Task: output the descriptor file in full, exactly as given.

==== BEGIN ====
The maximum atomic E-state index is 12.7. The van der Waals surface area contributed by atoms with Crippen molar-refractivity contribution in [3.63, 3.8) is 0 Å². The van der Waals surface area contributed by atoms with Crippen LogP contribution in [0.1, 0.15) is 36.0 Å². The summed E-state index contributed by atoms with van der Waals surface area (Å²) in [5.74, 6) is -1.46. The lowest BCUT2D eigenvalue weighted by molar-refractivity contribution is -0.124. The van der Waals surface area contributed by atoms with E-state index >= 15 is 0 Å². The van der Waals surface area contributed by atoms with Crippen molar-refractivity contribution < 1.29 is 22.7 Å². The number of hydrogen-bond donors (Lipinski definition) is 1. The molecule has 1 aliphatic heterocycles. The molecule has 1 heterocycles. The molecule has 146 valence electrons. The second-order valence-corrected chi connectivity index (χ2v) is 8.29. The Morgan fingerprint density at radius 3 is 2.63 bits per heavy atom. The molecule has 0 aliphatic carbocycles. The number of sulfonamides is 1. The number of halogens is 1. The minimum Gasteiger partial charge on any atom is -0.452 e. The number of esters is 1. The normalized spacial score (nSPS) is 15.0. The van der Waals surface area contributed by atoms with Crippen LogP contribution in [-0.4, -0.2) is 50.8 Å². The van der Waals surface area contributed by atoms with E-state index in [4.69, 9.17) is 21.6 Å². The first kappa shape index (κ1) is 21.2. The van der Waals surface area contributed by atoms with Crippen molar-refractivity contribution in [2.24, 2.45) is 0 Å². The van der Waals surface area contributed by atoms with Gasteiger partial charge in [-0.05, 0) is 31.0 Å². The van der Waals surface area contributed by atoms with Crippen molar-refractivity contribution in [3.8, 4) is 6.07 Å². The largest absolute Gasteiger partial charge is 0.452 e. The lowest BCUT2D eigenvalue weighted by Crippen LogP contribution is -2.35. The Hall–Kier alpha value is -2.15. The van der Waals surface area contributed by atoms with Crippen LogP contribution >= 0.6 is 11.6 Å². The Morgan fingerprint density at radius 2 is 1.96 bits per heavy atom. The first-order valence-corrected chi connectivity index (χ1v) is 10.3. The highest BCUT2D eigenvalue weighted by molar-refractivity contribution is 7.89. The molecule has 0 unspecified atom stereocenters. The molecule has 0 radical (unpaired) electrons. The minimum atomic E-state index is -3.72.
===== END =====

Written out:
The maximum atomic E-state index is 12.7. The van der Waals surface area contributed by atoms with Crippen molar-refractivity contribution in [3.63, 3.8) is 0 Å². The van der Waals surface area contributed by atoms with Crippen LogP contribution in [0.1, 0.15) is 36.0 Å². The summed E-state index contributed by atoms with van der Waals surface area (Å²) in [5.74, 6) is -1.46. The lowest BCUT2D eigenvalue weighted by molar-refractivity contribution is -0.124. The van der Waals surface area contributed by atoms with E-state index >= 15 is 0 Å². The van der Waals surface area contributed by atoms with Crippen molar-refractivity contribution < 1.29 is 22.7 Å². The number of hydrogen-bond donors (Lipinski definition) is 1. The molecule has 1 aliphatic heterocycles. The molecule has 1 heterocycles. The molecule has 146 valence electrons. The second-order valence-corrected chi connectivity index (χ2v) is 8.29. The Morgan fingerprint density at radius 3 is 2.63 bits per heavy atom. The molecule has 0 aliphatic carbocycles. The number of sulfonamides is 1. The number of halogens is 1. The minimum Gasteiger partial charge on any atom is -0.452 e. The number of esters is 1. The normalized spacial score (nSPS) is 15.0. The van der Waals surface area contributed by atoms with Crippen LogP contribution in [-0.4, -0.2) is 50.8 Å². The van der Waals surface area contributed by atoms with E-state index in [4.69, 9.17) is 21.6 Å². The first kappa shape index (κ1) is 21.2. The van der Waals surface area contributed by atoms with Crippen molar-refractivity contribution in [2.24, 2.45) is 0 Å². The van der Waals surface area contributed by atoms with Gasteiger partial charge in [-0.05, 0) is 31.0 Å². The van der Waals surface area contributed by atoms with Crippen molar-refractivity contribution in [3.8, 4) is 6.07 Å². The largest absolute Gasteiger partial charge is 0.452 e. The lowest BCUT2D eigenvalue weighted by Crippen LogP contribution is -2.35. The Hall–Kier alpha value is -2.15. The van der Waals surface area contributed by atoms with Crippen LogP contribution >= 0.6 is 11.6 Å². The Morgan fingerprint density at radius 2 is 1.96 bits per heavy atom. The first-order valence-corrected chi connectivity index (χ1v) is 10.3. The highest BCUT2D eigenvalue weighted by molar-refractivity contribution is 7.89. The molecule has 0 unspecified atom stereocenters. The molecule has 0 radical (unpaired) electrons. The minimum atomic E-state index is -3.72.